Other types of common synthetic materials useful for biomedical applications are ceramics. It has been well described that ceramic scaffolds, such as, for example, hydroxyapatite (HA) and tri‐calcium phosphate (TCP), are characterized by biocompatibility, high mechanical stiffness (Young’s modulus), very low elasticity and a hard brittle surface . Due to their chemical and structural similarity to the mineral phase of native bone, these materials may enhance osteoblast proliferation and therefore they are widely utilized in bone regeneration [61, 62]. Moreover, ceramics may be exploited in dental and orthopaedic procedures to fill bone defects or as a bioactive coating material for implants to increase their integration after transplantation [63, 64]. However, their clinical applications are still limited due to the difficulties with the ability to change the shape of the material dedicated for transplantation and controlling time of their degradation rate [49, 65].
Similarly, titanium (Ti)‐based metallic materials have been widely optimized for bone repair due to their mechanical properties and resistance to corrosion following the transplantation [66–68]. It has been shown that titanium scaffolds are effectively colonized by osteoblasts responsible for bone formation and this process may be enhanced via additional modifications of the scaffold surface by its roughening, coating with HA or graphene oxide (GO), as well as its biofunctionalization with bioactive molecules such as heparin and bone morphogenetic protein 2 (BMP‐2) [69–72].
Importantly, graphene in its different forms is currently being considered as a potential new promising material for biomedical applications including tissue repair [73, 74]. This 2D carbon biocompatible material exhibits great electrical, conductive and physical properties, which make it interesting for potential applications for drug delivery and scaffold coating in regenerative therapies [74, 75]. It has been shown that graphene may enhance osteogenic differentiation of SCs [72, 73]. Moreover, our recent data also suggest the beneficial impact of graphene oxide (GO) on proliferative capacity, viability and differentiation potential of umbilical cord tissue‐derived MSCs, which confirms the possibility of future graphene employment in tissue repair .
Hydrogels are frequently used biomaterials in the biomedical applications and represent systems consisting of two or more compartments comprising a three‐dimensional (3D) network of polymer chains and water that fills the spaces between the macromolecules [77, 78]. The main characteristics of hydrogels include the biocompatibility and ability to swell in solution until they reach a state of equilibrium. These allow them to be injected into the body in a non‐invasive manner [77, 78].
Hydrogels demonstrate transparency and bioadhesive properties and they are widely used in the pharmaceutical and dermatological industries by local administration or filling the defects caused by injury . They may also be utilized as an injectable material for bone and cartilage tissue engineering, which may be combined with appropriate cell injection [53, 78, 79]. It has been shown that in situ implementation of hydrogels promotes osteoblast differentiation [53, 79]. Therefore, injectable therapy constitutes a promising approach for non‐invasive technique of transplantation, where also cell‐based component may be added to enhance tissue repair.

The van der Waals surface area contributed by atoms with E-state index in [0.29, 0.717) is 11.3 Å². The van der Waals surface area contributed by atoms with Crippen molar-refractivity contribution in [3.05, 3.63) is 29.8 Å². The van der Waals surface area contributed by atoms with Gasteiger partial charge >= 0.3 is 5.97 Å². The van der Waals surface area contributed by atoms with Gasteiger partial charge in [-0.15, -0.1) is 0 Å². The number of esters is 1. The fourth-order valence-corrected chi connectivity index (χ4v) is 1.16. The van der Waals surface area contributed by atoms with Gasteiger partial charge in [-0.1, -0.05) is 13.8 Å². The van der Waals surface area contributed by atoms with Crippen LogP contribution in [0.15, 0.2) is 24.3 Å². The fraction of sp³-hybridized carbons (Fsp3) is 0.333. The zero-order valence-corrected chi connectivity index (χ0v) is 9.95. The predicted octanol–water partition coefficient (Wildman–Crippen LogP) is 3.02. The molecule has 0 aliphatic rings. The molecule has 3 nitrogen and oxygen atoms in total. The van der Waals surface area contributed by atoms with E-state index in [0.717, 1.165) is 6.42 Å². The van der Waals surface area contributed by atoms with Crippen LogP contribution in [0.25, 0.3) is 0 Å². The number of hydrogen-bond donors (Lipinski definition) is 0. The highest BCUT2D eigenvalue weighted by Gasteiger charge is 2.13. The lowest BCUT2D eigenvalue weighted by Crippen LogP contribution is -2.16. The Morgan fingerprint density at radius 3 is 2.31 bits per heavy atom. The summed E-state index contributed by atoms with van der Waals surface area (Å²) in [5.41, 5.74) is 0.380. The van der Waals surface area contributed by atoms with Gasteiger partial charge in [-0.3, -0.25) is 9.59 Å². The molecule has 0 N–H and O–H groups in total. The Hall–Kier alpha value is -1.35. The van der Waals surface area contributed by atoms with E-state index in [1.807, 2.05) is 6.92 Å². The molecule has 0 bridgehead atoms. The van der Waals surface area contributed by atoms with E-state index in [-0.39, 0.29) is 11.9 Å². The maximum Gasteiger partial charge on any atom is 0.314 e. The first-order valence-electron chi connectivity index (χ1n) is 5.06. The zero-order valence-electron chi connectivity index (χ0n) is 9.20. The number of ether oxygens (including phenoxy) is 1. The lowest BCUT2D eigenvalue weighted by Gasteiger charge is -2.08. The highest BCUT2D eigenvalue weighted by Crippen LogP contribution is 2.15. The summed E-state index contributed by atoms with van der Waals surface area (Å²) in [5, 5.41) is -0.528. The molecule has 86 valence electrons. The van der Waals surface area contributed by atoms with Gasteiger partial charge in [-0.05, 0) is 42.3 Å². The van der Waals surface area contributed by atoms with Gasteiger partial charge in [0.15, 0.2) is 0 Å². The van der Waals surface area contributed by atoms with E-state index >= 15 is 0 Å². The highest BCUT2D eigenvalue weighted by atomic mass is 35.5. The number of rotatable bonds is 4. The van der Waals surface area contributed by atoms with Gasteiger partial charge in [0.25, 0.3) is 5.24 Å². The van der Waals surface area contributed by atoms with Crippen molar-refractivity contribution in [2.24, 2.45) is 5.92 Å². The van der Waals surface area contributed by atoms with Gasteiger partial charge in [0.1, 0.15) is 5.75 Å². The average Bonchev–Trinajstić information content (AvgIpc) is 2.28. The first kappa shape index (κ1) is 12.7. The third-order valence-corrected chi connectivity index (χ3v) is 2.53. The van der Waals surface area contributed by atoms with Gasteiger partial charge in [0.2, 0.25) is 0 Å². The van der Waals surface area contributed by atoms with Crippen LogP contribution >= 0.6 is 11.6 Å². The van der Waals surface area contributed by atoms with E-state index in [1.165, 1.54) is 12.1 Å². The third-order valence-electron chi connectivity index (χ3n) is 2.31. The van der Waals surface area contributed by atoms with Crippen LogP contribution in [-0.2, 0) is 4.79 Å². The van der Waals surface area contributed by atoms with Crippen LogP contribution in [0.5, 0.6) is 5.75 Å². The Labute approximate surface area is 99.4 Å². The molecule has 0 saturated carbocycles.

3.2.4. Smart materials
Smart materials represent a new generation of biomaterials, exceeding the functionality of the currently widely used construction materials. Smart materials are characterized by the ability to alter their physical characteristics in a controlled manner including changing the shape, colour, stiffness or stickiness in response to several external stimuli, such as temperature, hydrostatic pressure, electric and magnetic field or radiation . These changes are related to the revealing or eliciting the new functionality of the material and may be utilized in biomedical applications. Through the common connection between the internal sensor, the activator and a specific control mechanism, smart materials are able to respond to external stimuli. Importantly, these mechanisms are also responsible for the return to the original state, when a stimulant disappeared [80, 81].
Smart materials include several types such as listed below [52, 80, 82–84]:
Colour changing materials—Materials that change colour in a reversible manner, depending on electrical, optical or thermal changes. These types of materials are exploited, for example, in optoelectronic components, lenses, lithium batteries, ferroelectric memory, temperature sensors or as the indicators of battery consumption [80, 81].
Light‐emitting materials—Materials emitting visible or invisible light, as a result of external stimuli such as short wavelength radiation (e.g. X‐rays, ultraviolet light), temperature and electric voltage. They are utilized in electronics, filters for glasses, devices that detect UV rays, in criminology and in geology to identify minerals and rocks. They may also be exploited as a component of protective clothing, safety elements and warning materials [80, 81].
Shape memory materials—Metal alloys that change shape as a result of temperature increase or decrease, respectively, to the set value. The reversibility of the process is to return to its original shape by changing the temperature or under the influence of the applied motion (the effect of pseudoelasticity). These materials are used in temperature sensors, electronics, robotics, telecommunications and production of medical devices (micro‐pump, surgical clamps, orthodontic wire, long‐ and short‐term implants, suture tightening on a stiffen wound, orthopaedic devices, bone nails, clamps, surgical instruments and others) [83, 84].
Self‐assembling materials—Materials that exhibit the intrinsic ability to spontaneously connect individual elements into an ordered 2D or 3D structure. In addition, they can also have the ability to bind metal atoms, ions, molecules or semiconductors. They are widely used in biological research and nanotechnology, that is, in the tissue regeneration, as components for the storage of drugs, crystal engineering, as artificial proteins with pH‐sensitive structure, as semi‐permeable membrane as well as for the production of electronic processors and displays [52, 82].
Self‐repairing materials—Structural damage of this type of material is automatically and autonomously recovered by inducing a change in the shape or the self‐assembly of the molecules. This process is not a method of complete repair of the impaired material; however, it may be used in the military, automotive, aviation and electronics industries [52, 82].